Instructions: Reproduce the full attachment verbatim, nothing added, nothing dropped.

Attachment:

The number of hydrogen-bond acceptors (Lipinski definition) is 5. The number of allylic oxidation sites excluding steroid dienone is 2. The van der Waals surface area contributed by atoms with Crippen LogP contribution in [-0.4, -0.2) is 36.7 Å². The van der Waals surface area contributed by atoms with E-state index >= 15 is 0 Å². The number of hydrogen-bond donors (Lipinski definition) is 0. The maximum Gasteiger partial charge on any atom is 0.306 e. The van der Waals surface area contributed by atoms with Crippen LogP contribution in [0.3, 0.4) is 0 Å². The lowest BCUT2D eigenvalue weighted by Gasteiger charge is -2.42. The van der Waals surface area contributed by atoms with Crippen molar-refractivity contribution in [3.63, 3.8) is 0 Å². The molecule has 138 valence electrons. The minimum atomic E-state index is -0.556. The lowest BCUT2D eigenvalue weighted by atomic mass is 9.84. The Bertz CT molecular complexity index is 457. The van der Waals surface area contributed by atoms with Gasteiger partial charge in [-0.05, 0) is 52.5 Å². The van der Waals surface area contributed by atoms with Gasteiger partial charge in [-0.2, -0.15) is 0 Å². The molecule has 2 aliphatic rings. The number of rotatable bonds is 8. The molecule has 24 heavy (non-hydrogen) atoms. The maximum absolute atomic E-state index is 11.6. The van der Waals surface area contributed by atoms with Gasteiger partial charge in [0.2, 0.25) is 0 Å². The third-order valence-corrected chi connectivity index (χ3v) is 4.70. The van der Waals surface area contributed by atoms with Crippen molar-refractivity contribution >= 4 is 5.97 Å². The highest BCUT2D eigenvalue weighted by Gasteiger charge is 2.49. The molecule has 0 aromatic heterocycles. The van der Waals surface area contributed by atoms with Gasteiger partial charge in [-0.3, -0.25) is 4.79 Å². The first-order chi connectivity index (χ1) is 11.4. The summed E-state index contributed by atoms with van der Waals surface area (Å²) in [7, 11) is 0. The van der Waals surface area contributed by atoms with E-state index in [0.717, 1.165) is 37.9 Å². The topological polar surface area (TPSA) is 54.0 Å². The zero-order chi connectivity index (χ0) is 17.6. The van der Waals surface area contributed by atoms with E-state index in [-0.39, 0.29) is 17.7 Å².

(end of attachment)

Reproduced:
The number of hydrogen-bond acceptors (Lipinski definition) is 5. The number of allylic oxidation sites excluding steroid dienone is 2. The van der Waals surface area contributed by atoms with Crippen LogP contribution in [-0.4, -0.2) is 36.7 Å². The van der Waals surface area contributed by atoms with E-state index >= 15 is 0 Å². The number of hydrogen-bond donors (Lipinski definition) is 0. The maximum Gasteiger partial charge on any atom is 0.306 e. The van der Waals surface area contributed by atoms with Crippen LogP contribution in [0.3, 0.4) is 0 Å². The lowest BCUT2D eigenvalue weighted by Gasteiger charge is -2.42. The van der Waals surface area contributed by atoms with Crippen molar-refractivity contribution in [3.63, 3.8) is 0 Å². The molecule has 138 valence electrons. The minimum atomic E-state index is -0.556. The lowest BCUT2D eigenvalue weighted by atomic mass is 9.84. The Bertz CT molecular complexity index is 457. The van der Waals surface area contributed by atoms with Gasteiger partial charge in [-0.05, 0) is 52.5 Å². The van der Waals surface area contributed by atoms with Gasteiger partial charge in [-0.2, -0.15) is 0 Å². The molecule has 2 aliphatic rings. The number of rotatable bonds is 8. The molecule has 24 heavy (non-hydrogen) atoms. The maximum absolute atomic E-state index is 11.6. The van der Waals surface area contributed by atoms with Gasteiger partial charge in [0.2, 0.25) is 0 Å². The third-order valence-corrected chi connectivity index (χ3v) is 4.70. The van der Waals surface area contributed by atoms with Crippen molar-refractivity contribution >= 4 is 5.97 Å². The highest BCUT2D eigenvalue weighted by Gasteiger charge is 2.49. The molecule has 0 aromatic heterocycles. The van der Waals surface area contributed by atoms with Gasteiger partial charge in [-0.3, -0.25) is 4.79 Å². The first-order chi connectivity index (χ1) is 11.4. The summed E-state index contributed by atoms with van der Waals surface area (Å²) in [7, 11) is 0. The van der Waals surface area contributed by atoms with E-state index in [0.717, 1.165) is 37.9 Å². The topological polar surface area (TPSA) is 54.0 Å². The zero-order chi connectivity index (χ0) is 17.6. The van der Waals surface area contributed by atoms with E-state index in [-0.39, 0.29) is 17.7 Å².